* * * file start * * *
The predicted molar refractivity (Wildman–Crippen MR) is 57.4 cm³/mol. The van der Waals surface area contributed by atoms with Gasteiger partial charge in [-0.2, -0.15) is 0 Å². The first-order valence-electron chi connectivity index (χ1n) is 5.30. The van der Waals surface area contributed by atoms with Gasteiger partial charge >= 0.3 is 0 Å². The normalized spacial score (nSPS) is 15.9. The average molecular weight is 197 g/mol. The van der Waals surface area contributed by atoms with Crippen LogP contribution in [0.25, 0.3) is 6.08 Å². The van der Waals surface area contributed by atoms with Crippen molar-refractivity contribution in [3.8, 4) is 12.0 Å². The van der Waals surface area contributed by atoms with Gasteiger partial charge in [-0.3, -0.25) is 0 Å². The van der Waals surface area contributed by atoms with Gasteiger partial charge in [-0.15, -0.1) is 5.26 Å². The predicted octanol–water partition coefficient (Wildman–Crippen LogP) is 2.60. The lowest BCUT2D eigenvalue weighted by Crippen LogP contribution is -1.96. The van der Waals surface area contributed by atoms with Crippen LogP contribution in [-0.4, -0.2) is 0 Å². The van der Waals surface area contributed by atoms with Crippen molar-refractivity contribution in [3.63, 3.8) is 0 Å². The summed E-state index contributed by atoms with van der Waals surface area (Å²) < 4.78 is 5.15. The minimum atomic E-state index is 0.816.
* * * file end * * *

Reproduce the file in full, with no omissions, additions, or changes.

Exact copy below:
The predicted molar refractivity (Wildman–Crippen MR) is 57.4 cm³/mol. The van der Waals surface area contributed by atoms with Gasteiger partial charge in [-0.2, -0.15) is 0 Å². The first-order valence-electron chi connectivity index (χ1n) is 5.30. The van der Waals surface area contributed by atoms with Gasteiger partial charge >= 0.3 is 0 Å². The normalized spacial score (nSPS) is 15.9. The average molecular weight is 197 g/mol. The van der Waals surface area contributed by atoms with Crippen LogP contribution in [0.25, 0.3) is 6.08 Å². The van der Waals surface area contributed by atoms with Crippen molar-refractivity contribution in [3.8, 4) is 12.0 Å². The van der Waals surface area contributed by atoms with Gasteiger partial charge in [-0.3, -0.25) is 0 Å². The van der Waals surface area contributed by atoms with Gasteiger partial charge in [-0.15, -0.1) is 5.26 Å². The predicted octanol–water partition coefficient (Wildman–Crippen LogP) is 2.60. The lowest BCUT2D eigenvalue weighted by Crippen LogP contribution is -1.96. The van der Waals surface area contributed by atoms with Crippen LogP contribution in [-0.4, -0.2) is 0 Å². The van der Waals surface area contributed by atoms with Crippen molar-refractivity contribution in [3.63, 3.8) is 0 Å². The summed E-state index contributed by atoms with van der Waals surface area (Å²) < 4.78 is 5.15. The minimum atomic E-state index is 0.816.